Selected Entries 2018

Fisheries Thinkbelt

Ayush Gangwal
NMIMS | Mumbai

Alvin Toffler, a proclaimed American author and futurist, in his books ‘Future Shock’ and ‘The Third Wave’ dwells upon the effects of accelerated rate of change brought in by technology, media and information on emerging societies.  Toffler comments that the post-industrial society is moving in the direction of increased temporality and argues for more flexible, impermanent and transient architecture.


Cedric Price’s ‘Fun Palace’ and ‘Potteries Thinkbelt’ emphasize on these notions of ephemerality and transience in architecture, where ‘events in time’ rather than ‘objects in space’ become the core design principle. In ‘Potteries Thinkbelt’, Cedric Price outlines the intrinsic problems of university education, and its architecture, and proposes a new university-town emphasizing on the ties of students with the community.

Price critiques the existing isolation of university campuses, where the design of the university (Gated campuses, ‘cathedral buildings’ and permanent sites), and the education imparted, separates itself from the needs of the community around it.  This lack of social relevance and little contact with the local industries discourages innovation and capacity to adapt to the changing society. Price proposes a radical new campus in a derelict industrial town in central England built around a road and rail network. Rather than a centralized campus, the university spreads across the entire town, and occupies sites close to existing industries, airports, transport hubs and workshops. It relies on temporary buildings and involves the whole community. Housing, partly for students and partly for local inhabitants, is integral to the design of ‘Potteries Thinkbelt’. This emphasis on physical links between the community and the industry breaks down the isolation and ‘elitism’ associated with the university campuses.


This thesis attempts to comprehend and test the ideas explored by Price in ‘Potteries Thinkbelt’ in the context of Mumbai.  The thesis strives to understand the current ecology of universities and centres of higher education and its relationship to the communities and industries around it.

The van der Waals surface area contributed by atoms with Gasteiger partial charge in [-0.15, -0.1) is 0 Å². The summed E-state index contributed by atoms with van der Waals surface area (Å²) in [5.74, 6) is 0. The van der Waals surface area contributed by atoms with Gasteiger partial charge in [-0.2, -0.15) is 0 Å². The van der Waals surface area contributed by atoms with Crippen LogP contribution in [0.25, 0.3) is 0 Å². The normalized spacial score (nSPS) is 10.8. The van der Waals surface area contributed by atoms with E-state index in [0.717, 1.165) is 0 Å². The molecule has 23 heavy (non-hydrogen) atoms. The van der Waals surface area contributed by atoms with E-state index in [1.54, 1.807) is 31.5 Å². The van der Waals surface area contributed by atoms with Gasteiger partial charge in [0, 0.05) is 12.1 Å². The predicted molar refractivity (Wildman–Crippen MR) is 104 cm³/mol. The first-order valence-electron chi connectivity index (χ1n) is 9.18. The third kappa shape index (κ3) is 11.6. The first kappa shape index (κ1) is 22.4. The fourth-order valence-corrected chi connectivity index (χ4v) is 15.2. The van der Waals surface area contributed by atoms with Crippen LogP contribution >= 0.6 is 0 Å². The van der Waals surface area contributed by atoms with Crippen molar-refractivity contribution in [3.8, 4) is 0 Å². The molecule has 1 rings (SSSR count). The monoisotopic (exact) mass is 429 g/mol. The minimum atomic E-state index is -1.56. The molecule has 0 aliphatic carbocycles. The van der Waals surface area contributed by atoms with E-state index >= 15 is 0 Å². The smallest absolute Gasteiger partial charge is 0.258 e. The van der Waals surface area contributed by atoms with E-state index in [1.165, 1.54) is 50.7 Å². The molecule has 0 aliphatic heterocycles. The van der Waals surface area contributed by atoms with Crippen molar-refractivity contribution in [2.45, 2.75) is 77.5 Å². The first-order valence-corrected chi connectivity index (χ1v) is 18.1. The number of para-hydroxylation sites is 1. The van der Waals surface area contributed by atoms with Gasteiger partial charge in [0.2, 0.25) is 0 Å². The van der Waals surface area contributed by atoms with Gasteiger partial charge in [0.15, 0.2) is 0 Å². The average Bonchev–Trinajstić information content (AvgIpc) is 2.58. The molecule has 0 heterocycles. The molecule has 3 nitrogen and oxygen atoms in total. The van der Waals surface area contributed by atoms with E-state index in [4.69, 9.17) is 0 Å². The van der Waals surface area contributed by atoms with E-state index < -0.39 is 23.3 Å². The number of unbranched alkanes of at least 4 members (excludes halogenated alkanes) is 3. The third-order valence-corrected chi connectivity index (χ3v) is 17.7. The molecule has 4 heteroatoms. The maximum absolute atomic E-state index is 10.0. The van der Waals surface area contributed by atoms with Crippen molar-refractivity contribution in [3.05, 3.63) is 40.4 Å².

Mumbai is an important centre of higher education in the country and a number of national institutes impart technical education to students from around the country. Indian Maritime University, Institute of Chemical Technology, and Central Institute of Fisheries Education are some of the important national universities located in the city.  These universities, despite having strong programmatic links with their immediate neighbouring communities, have little or no formal communication links with them.


The Central Institute of Fisheries Education (CIFE) occupies a large land near the Versova fishing village on the western coast of the city. With a stagnant fish catch and dwindling fish stock, the fishermen need to adapt to the modern fishing technologies and develop value added fish products with the help of the university. In contrast to this, the university functions independently of the community. The students live and study in the gated university campus and collaboration with the fishing community is minimal. Sustained interaction is key to bring about much required social and economic change in the fishing economy.


The thesis attempts to address this issue by studying the functioning and programs of CIFE and distributing these programs in five fishing villages on the western coast of Mumbai making a ‘decentralized’ university instead of a ‘centralized’ one, thus physically overlapping the community, industry and the university. Each of these smaller campuses sit within the fishing village and are connected by a ferry network, forming the ‘Fisheries Thinkbelt’.

The ‘Fisheries Thinkbelt’ has three components: Instruction Areas (Madh, Versova and Uttan along with the existing CIFE Campus); Housing (Gorai and Manori) and the Transport Network (Ferry and Road). The Fisheries Thinkbelt includes and supplants the existing campus, but is closely tied with the local community.

The built form is fragmented into three masses which are connected by an external staircase. The external staircase is a key element in the traditional houses of the fishing villages. This allowed the owner to rent out parts of the building for extra income. These staircase blocks are the main visual elements and become the identity of the buildings of ‘Fisheries Thinkbelt’ acting as extension of the ground in multiple levels and directions.  Shared spaces between the community and the Thinkbelt (Social Exchange Zones) bridges the divided between them and creates various opportunities for formal interaction.